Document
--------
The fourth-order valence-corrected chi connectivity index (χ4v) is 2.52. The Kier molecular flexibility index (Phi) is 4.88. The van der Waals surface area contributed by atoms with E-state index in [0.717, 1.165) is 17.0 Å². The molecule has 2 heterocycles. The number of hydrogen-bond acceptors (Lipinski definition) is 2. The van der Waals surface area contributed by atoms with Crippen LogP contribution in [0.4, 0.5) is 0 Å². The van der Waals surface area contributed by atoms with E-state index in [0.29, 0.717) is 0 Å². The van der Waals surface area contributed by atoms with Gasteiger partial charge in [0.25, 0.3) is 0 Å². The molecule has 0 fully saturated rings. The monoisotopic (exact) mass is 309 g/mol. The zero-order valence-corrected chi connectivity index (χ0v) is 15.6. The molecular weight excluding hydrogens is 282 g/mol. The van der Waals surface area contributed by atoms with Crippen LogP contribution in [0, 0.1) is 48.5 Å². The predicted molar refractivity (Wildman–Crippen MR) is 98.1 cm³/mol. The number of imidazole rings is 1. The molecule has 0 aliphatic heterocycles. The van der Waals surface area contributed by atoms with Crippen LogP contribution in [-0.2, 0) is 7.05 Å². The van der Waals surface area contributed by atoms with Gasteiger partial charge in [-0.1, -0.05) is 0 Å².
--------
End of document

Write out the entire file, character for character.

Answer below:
The fourth-order valence-corrected chi connectivity index (χ4v) is 2.52. The Kier molecular flexibility index (Phi) is 4.88. The van der Waals surface area contributed by atoms with E-state index in [0.717, 1.165) is 17.0 Å². The molecule has 2 heterocycles. The number of hydrogen-bond acceptors (Lipinski definition) is 2. The van der Waals surface area contributed by atoms with Crippen LogP contribution in [0.4, 0.5) is 0 Å². The van der Waals surface area contributed by atoms with E-state index in [0.29, 0.717) is 0 Å². The van der Waals surface area contributed by atoms with Gasteiger partial charge in [0.25, 0.3) is 0 Å². The molecule has 0 fully saturated rings. The monoisotopic (exact) mass is 309 g/mol. The zero-order valence-corrected chi connectivity index (χ0v) is 15.6. The molecular weight excluding hydrogens is 282 g/mol. The van der Waals surface area contributed by atoms with Crippen LogP contribution in [0, 0.1) is 48.5 Å². The predicted molar refractivity (Wildman–Crippen MR) is 98.1 cm³/mol. The number of imidazole rings is 1. The molecule has 0 aliphatic heterocycles. The van der Waals surface area contributed by atoms with Crippen LogP contribution in [-0.2, 0) is 7.05 Å². The van der Waals surface area contributed by atoms with Gasteiger partial charge in [-0.1, -0.05) is 0 Å².